Tuesday, July 14, 2015

Debate: Do American Anglo-Catholic liturgical texts belong in Catholicism?

Yes but I'm talking about translations of Tridentine Catholic books, not actually the Book of Common Prayer. Vs. well-meant Catholic prejudice and not just from liberals.

Opener: You know, I might try the Little Office waiting for and riding the train. A little more challenging than the rosary but not as hard as the breviary it imitates, because it's almost the same every day. Great book: the Monastic Diurnal compiled by Winfred Douglas, based on the Benedictine office. The diurnal is halfway between the LOBVM and the real breviary. A perfect breviary for people like us. Douglas's is a Catholic book done in English by an American Anglo-Catholic before Vatican II. There are other English versions of this diurnal. A few little differences from the Roman Breviary: for example, only four psalms at Vespers and no Nunc Dimittis at Compline.

An answer: an echo of the low churchmanship Thomas Day has described. By the way, we can do low-church. Low Mass in a bare Gothic church? Sure! Pre-conciliar Catholicism is the Great Commission in action; so many cultures.
I don't care for Anglican prayer books. Too creepy, fake, lacey-doily.
But it's not really Anglican. Catholicism speaks to me in English in Anglo-Catholicism's idiom, but I don't give the Episcopal Church a second thought.
It ensnared people in Anglicanism letting them think they could be part of the actual Church while remaining wed to that harlot of abominations. Anglo-Catholicism = poison in a milkshake. Sweet, rich, frosty & deadly.
I wasn't exactly ensnared. My dad was. (And he came back to the church.) I was born into it; it taught people like me about God and the church, frankly when the real American Catholics were doing a bad job of that, after Vatican II. (Poison in a milkshake: '70s and '80s Novus Ordo.) And when we figured out it isn't the church, and when the church became hospitable again, we came into the church. Mission accomplished.
'70s and '80s NO = bad milkshake, not a poison one. Jesus is present in every valid Mass. He is not present at the most splendid and beautiful Anglican liturgy. Their orders are null and utterly void, their sacraments aside from baptism & natural marriage are empty and find things, vainly undertaken.
But because I was born outside the church I wasn't guilty of that.
True and is a great blessing for all that you were guided to the Church by the Holy Spirit. Now, seriously, the Anglican stuff is pure rat poison.
The English "Reformation" and the Thirty-Nine Articles sure are: fallible church and the Real Absence. Even subtle stuff like Cranmer's Eucharistic prayer, which the church rightly has never allowed. But the church allows his collects in the Anglican Use of the Roman Rite, as it does Coverdale's psalter and the version of the creed I still say by heart if at a Mass in English. Not rat poison.
That's the cake that conveys the rat poison.
Telling me to give up that artsy old-fashioned stuff and go low-church ICEL, just like heretical American Catholics AND charismatic conservative ones in the '80s and for that matter paralleling Orthodox anti-Westernism. No way.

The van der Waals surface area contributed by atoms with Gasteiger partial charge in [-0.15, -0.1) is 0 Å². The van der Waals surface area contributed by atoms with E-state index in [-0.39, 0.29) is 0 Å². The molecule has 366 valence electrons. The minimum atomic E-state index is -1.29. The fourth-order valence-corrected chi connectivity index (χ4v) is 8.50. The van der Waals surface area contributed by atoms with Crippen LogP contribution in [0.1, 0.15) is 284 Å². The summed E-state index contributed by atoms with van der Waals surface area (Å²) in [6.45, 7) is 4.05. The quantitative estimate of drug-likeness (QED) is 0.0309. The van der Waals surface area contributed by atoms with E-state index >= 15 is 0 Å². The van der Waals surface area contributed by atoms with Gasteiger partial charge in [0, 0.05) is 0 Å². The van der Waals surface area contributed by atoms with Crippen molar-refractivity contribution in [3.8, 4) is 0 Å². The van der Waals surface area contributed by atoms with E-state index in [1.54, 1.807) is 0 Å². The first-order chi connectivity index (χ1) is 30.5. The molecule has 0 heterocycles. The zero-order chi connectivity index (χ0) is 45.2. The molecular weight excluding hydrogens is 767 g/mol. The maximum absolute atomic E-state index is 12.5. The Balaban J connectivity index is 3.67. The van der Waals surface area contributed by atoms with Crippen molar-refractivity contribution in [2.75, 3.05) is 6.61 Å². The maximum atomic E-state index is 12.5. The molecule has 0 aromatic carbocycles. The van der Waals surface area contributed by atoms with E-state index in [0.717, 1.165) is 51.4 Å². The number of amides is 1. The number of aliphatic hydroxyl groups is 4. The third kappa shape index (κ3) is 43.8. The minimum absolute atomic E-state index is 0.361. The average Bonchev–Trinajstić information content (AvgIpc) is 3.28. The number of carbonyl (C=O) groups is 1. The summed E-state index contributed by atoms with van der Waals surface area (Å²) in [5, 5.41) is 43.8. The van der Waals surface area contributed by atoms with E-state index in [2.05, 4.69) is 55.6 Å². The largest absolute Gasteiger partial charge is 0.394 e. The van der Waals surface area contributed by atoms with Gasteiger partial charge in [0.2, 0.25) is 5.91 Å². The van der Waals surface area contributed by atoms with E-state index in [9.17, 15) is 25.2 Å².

Not telling you to give up anything beautiful & true, John. But there is beauty enough on the right side of the Tiber. Cast off the blandishments of sin, the Devil and his servant Cranmer.
There's the right kind of ecumenism in which anything beautiful and orthodox is the church's.
Unless it is a rat poison conveyance system.
Why we don't use Cranmer's Communion consecration prayer.
Except your approach fails to appreciate how cunning Cranmer was. His heresy doesn't just affect his Eucharistic incantation, it is shot all thru his prayerbook. Like a cancer in and otherwise healthy limb, the only way to keep the patient alive is to amputate the limb.
You're preaching to the choir. St. Clement's Jr. and I aren't in the ordinariate. (Because St. Clement's was Tridentine, not really Anglican.) That said, we agree with the church: if it's not heretical, it's an option.
But not an optimal one. I think it dangerous to look at Anglicanism to try to salvage something from it. Better to just shake the dust from your feet.
No. It's not about Cranmer. Let me put it this way. American Anglo-Catholicism is my culture. That creed in English isn't just Christian; just like Latin it's our big no to the Sixties.

Second Fellow:
One thing about Anglo-Catholicism — it has its own patrimony of which some might be preserved. Everything good about the Novus Ordo comes from the traditional Roman Rite, therefore, there is nothing about the NO that needs preservation.
Back to the First Fellow:
But a yes to Henry and Edward and Elizabeth.
Exactly, Second Fellow. First Fellow, hell, no. Not from us.
But you pray the words they imposed over the blood of the English martyrs. Edmund Campion would not pray those words. Robert Southwell would not pray those words. Nicolas Owen would not pray those words. They were cut apart rather than saying those words.
The psalms, the canticles, and the creed?! "All this time I thought the English Martyrs were killed because they were Catholic." Among the reasons I don't give the Episcopal Church a second thought: I've stood in a ruined English abbey and knelt at St. John Southworth's tomb.